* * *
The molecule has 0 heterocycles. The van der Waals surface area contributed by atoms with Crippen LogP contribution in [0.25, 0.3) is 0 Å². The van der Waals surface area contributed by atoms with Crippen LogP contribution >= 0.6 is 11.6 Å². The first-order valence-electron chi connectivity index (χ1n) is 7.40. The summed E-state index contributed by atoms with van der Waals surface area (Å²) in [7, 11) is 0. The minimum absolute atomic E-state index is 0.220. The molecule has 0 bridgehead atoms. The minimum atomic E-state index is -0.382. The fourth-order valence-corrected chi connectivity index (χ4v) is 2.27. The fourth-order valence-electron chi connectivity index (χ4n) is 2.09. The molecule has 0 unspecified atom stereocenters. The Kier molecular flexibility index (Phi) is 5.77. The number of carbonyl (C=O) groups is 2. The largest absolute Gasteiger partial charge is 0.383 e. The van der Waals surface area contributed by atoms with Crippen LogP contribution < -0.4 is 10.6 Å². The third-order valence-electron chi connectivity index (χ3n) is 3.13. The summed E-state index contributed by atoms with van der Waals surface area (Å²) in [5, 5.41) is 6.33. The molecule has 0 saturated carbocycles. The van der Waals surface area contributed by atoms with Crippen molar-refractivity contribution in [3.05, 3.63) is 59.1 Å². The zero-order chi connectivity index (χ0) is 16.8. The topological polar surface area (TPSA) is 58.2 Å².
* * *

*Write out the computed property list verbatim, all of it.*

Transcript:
The molecule has 0 heterocycles. The van der Waals surface area contributed by atoms with Crippen LogP contribution in [0.25, 0.3) is 0 Å². The van der Waals surface area contributed by atoms with Crippen LogP contribution >= 0.6 is 11.6 Å². The first-order valence-electron chi connectivity index (χ1n) is 7.40. The summed E-state index contributed by atoms with van der Waals surface area (Å²) in [7, 11) is 0. The minimum absolute atomic E-state index is 0.220. The molecule has 0 bridgehead atoms. The minimum atomic E-state index is -0.382. The fourth-order valence-corrected chi connectivity index (χ4v) is 2.27. The fourth-order valence-electron chi connectivity index (χ4n) is 2.09. The molecule has 0 unspecified atom stereocenters. The Kier molecular flexibility index (Phi) is 5.77. The number of carbonyl (C=O) groups is 2. The largest absolute Gasteiger partial charge is 0.383 e. The van der Waals surface area contributed by atoms with Crippen LogP contribution < -0.4 is 10.6 Å². The third-order valence-electron chi connectivity index (χ3n) is 3.13. The summed E-state index contributed by atoms with van der Waals surface area (Å²) in [5, 5.41) is 6.33. The molecule has 0 saturated carbocycles. The van der Waals surface area contributed by atoms with Crippen molar-refractivity contribution in [3.05, 3.63) is 59.1 Å². The zero-order chi connectivity index (χ0) is 16.8. The topological polar surface area (TPSA) is 58.2 Å².